9 March 2018
Louise Tythacott, Pratapaditya Pal Senior Lecturer in Curating and Museology of Asian Art, has been awarded a major philanthropic donation to undertake research on the histories and displays of objects from the Yuanmingyuan, or old ‘Summer Palace’, in Beijing.
Initiated by the Kangxi Emperor (r. 1662-1722) in the early eighteenth century, the ‘Summer Palace’ was developed by the Yongzheng (r.1723-1735) and Qianlong emperors (r. 1736-1795), and used during the eighteenth and nineteenth century as the principle residence of Qing dynasty emperors. It housed part of China’s most important imperial art collection. In October 1860, at the culmination of the Second Opium War, British and French regiments looted the buildings in the Yuanmingyuan: it is estimated that hundreds of thousands of objects were taken from the site, many of these now scattered around the world, in private collections and public museums.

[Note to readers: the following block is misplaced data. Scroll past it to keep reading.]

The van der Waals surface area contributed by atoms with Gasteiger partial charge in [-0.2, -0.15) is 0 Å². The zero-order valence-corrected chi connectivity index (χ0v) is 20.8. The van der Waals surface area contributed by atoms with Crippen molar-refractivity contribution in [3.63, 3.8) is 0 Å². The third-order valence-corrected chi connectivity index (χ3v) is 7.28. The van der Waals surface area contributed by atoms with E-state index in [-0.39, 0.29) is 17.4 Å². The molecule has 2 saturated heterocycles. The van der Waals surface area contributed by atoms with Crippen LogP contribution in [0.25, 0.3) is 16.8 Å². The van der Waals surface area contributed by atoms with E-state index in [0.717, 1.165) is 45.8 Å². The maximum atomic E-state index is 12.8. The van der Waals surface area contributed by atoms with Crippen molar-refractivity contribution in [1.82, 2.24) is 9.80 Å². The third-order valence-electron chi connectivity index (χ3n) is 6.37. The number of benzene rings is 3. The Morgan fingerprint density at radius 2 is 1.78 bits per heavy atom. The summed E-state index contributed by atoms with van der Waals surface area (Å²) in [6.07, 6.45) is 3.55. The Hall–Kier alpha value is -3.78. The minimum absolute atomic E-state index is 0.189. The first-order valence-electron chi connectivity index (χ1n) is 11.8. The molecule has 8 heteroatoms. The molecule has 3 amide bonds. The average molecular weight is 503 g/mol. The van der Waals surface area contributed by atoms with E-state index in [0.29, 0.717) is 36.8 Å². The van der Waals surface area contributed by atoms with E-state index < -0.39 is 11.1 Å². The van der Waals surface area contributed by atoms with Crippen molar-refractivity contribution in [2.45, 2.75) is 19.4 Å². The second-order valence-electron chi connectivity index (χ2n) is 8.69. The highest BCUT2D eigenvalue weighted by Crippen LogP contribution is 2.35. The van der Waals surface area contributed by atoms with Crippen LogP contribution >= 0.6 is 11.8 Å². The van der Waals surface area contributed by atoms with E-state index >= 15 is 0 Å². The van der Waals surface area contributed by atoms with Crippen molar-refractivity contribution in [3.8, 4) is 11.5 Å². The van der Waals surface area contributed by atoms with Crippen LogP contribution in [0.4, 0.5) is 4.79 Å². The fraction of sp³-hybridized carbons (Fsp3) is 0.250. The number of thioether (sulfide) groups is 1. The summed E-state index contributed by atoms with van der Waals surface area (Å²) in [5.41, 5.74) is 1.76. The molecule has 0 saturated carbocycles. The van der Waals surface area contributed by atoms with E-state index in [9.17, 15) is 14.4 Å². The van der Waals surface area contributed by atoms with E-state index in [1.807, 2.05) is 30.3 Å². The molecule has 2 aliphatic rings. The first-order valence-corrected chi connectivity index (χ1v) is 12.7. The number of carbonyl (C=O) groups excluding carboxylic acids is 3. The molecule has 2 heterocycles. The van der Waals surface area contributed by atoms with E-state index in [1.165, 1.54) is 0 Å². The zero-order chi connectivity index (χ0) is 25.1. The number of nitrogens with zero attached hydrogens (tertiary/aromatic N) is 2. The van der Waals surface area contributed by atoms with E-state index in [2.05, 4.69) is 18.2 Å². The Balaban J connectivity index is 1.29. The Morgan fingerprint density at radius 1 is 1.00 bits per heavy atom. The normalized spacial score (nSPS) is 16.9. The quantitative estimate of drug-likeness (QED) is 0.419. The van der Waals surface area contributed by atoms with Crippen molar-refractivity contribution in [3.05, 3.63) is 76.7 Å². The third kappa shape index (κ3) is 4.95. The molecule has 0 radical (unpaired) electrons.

The project will trace the trajectories of Yuanmingyuan objects from China to Britain and France, and will explore the succession of meanings and values attributed to these imperial artefacts in the West - their existence as commodities in auction houses; their lives in international exhibitions and public displays; and their status as curiosities, art objects or ‘trophies of war’ in a range of different museums.
Shichun Lei has been appointed research assistant on the project, which will involve research in major museums, libraries, archives and auction houses across the UK, as well as in Paris.
The project will run until January 2019, and will result in a publication which traces the diaspora and displays of Yuanmingyuan artefacts in Britain and France.